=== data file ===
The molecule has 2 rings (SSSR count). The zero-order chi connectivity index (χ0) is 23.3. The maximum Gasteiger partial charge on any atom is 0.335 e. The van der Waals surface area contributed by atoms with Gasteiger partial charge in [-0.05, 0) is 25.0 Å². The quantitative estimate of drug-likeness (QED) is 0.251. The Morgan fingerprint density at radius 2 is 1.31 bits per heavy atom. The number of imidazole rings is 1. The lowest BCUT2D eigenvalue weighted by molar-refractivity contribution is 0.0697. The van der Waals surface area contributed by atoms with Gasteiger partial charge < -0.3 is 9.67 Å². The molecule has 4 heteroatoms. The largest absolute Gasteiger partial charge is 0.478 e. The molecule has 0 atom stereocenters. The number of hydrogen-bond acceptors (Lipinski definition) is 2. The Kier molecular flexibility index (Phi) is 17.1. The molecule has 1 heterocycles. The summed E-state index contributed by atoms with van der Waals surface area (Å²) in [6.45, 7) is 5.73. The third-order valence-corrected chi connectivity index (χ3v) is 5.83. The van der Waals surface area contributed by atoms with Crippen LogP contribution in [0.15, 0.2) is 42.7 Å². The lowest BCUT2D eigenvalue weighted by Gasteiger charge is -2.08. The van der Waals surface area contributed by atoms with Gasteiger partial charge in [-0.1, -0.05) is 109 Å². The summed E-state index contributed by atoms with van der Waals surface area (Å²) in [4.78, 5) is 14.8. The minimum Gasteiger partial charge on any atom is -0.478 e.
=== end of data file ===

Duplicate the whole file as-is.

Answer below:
The molecule has 2 rings (SSSR count). The zero-order chi connectivity index (χ0) is 23.3. The maximum Gasteiger partial charge on any atom is 0.335 e. The van der Waals surface area contributed by atoms with Gasteiger partial charge in [-0.05, 0) is 25.0 Å². The quantitative estimate of drug-likeness (QED) is 0.251. The Morgan fingerprint density at radius 2 is 1.31 bits per heavy atom. The number of imidazole rings is 1. The lowest BCUT2D eigenvalue weighted by molar-refractivity contribution is 0.0697. The van der Waals surface area contributed by atoms with Gasteiger partial charge < -0.3 is 9.67 Å². The molecule has 4 heteroatoms. The largest absolute Gasteiger partial charge is 0.478 e. The molecule has 0 atom stereocenters. The number of hydrogen-bond acceptors (Lipinski definition) is 2. The Kier molecular flexibility index (Phi) is 17.1. The molecule has 1 heterocycles. The summed E-state index contributed by atoms with van der Waals surface area (Å²) in [6.45, 7) is 5.73. The third-order valence-corrected chi connectivity index (χ3v) is 5.83. The van der Waals surface area contributed by atoms with Crippen LogP contribution in [0.15, 0.2) is 42.7 Å². The lowest BCUT2D eigenvalue weighted by Gasteiger charge is -2.08. The van der Waals surface area contributed by atoms with Gasteiger partial charge in [-0.1, -0.05) is 109 Å². The summed E-state index contributed by atoms with van der Waals surface area (Å²) in [4.78, 5) is 14.8. The minimum Gasteiger partial charge on any atom is -0.478 e.